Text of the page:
Companies need to take a “quantum leap” from analysing data within their traditional CRM systems to using social media ‘big data’ to better determine their sales pipelines, according to Professor Janek Ratnatunga is the CEO of the Institute of Certified Management Accountants, Australia.
Professor Ratnatunga notes that while many companies use CRM systems to track every interaction they have with a business or individual, and manage their accounts, he believes many companies are not using all the data at their disposal to its full advantage – including data on social networks.
CRM systems are organised to classify potential customers as ‘leads’, ‘prospects’ and ‘customers’, and to expose them to regular marketing messages.
But Professor Ratnatunga says that in most companies these messages aren’t targeted to individual needs, which reduces the perceived value the client sees in the product or service and leads to messages being ignored.
He believes the solution lies in analysing ‘big data’ within the public space, such as website wiki-pages, blogs and social media, as these social networks allow customers to have ‘global conversations’ about a company by expressing their opinions and expectations about a product or service to a wide circle.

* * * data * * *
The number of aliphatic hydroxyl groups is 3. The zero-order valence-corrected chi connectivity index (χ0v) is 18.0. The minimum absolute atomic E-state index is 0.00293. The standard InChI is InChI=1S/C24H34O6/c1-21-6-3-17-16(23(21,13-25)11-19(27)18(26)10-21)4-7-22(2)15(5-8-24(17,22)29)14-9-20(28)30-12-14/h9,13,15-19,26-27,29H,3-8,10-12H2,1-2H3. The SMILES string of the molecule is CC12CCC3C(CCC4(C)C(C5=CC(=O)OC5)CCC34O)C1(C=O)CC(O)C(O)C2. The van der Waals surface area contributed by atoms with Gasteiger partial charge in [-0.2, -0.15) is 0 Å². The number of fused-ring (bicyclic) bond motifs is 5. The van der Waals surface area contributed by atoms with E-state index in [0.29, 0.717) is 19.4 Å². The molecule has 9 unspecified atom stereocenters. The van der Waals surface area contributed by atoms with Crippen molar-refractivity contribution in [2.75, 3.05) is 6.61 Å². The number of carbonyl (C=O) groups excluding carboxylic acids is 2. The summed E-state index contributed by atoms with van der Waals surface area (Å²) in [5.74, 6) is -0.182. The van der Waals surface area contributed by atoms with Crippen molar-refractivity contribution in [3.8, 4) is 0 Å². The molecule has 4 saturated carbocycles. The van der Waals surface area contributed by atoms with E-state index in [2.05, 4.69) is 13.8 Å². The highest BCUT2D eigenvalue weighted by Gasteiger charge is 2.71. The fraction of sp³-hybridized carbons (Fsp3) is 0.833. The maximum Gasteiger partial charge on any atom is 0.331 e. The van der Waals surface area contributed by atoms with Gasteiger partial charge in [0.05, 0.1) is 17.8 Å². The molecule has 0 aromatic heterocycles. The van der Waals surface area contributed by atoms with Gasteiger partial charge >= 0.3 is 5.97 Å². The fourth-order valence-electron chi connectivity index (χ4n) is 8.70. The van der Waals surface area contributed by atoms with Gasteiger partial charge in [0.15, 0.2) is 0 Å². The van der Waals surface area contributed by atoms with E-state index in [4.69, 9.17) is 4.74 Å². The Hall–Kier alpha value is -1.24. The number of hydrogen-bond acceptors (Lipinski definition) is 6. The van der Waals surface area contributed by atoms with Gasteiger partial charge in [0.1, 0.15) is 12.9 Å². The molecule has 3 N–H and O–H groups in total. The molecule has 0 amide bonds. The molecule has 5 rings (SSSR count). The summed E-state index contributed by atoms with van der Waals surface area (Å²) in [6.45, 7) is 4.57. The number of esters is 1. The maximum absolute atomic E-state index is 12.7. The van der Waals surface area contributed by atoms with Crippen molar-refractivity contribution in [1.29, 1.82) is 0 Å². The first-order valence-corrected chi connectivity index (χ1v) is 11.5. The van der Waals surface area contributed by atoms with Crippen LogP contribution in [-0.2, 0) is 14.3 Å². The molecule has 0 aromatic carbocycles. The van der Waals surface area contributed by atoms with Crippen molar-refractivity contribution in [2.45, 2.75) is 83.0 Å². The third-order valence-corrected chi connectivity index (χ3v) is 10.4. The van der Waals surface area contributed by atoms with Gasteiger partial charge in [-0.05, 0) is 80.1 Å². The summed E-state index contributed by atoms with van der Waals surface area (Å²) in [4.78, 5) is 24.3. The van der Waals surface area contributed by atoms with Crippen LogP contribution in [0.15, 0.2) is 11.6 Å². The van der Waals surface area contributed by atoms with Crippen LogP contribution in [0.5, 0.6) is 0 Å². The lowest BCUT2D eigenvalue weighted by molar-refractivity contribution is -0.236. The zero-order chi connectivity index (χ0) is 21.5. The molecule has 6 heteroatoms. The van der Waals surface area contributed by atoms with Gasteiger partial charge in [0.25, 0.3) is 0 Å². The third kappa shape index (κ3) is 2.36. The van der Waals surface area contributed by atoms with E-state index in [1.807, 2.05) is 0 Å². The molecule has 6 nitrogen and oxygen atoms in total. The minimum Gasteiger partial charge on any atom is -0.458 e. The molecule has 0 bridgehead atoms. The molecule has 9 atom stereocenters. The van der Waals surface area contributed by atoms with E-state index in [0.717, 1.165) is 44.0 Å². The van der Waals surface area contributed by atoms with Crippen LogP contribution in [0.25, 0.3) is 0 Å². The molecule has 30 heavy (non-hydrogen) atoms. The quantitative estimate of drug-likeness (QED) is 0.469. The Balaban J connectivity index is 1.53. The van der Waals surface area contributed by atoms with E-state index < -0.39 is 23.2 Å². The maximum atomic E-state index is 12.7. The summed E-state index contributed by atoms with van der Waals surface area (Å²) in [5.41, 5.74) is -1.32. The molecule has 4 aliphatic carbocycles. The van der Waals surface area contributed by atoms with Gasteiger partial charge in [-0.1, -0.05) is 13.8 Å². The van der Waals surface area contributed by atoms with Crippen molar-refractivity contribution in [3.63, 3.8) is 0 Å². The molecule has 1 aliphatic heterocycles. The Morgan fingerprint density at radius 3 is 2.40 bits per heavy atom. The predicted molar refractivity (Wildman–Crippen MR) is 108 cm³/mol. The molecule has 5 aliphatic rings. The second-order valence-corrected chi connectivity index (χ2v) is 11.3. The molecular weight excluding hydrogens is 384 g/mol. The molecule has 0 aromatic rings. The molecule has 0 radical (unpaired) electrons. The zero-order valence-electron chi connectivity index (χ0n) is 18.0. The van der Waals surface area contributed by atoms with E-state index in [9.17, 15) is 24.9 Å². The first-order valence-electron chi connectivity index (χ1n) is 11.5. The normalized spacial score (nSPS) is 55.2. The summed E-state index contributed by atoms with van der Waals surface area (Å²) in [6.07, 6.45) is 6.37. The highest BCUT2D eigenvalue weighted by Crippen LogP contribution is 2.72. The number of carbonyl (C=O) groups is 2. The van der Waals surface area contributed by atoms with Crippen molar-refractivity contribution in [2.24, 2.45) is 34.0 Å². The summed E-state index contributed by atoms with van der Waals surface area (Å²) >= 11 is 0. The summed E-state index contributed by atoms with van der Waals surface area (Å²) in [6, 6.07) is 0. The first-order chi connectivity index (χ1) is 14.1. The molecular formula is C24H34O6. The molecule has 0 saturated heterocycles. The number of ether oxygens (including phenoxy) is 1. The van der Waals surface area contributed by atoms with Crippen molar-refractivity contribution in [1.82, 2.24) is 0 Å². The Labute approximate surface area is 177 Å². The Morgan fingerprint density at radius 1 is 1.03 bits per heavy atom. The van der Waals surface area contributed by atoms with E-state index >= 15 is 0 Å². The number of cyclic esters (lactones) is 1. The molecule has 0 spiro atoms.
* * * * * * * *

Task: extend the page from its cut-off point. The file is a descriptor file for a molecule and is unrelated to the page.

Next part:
Companies can analyse this data to better tailor marketing messages to each client, provide a higher level of customer experience, and if necessary manage company reputation when negative feedback is circulated.
Professor Ratnatunga says “CRM systems, combined with big data, brings a promise of big transformations that can affect organisation in delivering CRM strategies: such as accurate and up-to-date profiling of target customers; predicting customer reactions toward marketing messages on product and service offerings; and, creating personalised messages that create emotional attachment to the product or service offering.”
“Adopting social networks into a company’s CRM and developing a Social CRM has become a ‘must’ strategy for any organisation today to understand their customers better,” says Professor Ratnatunga.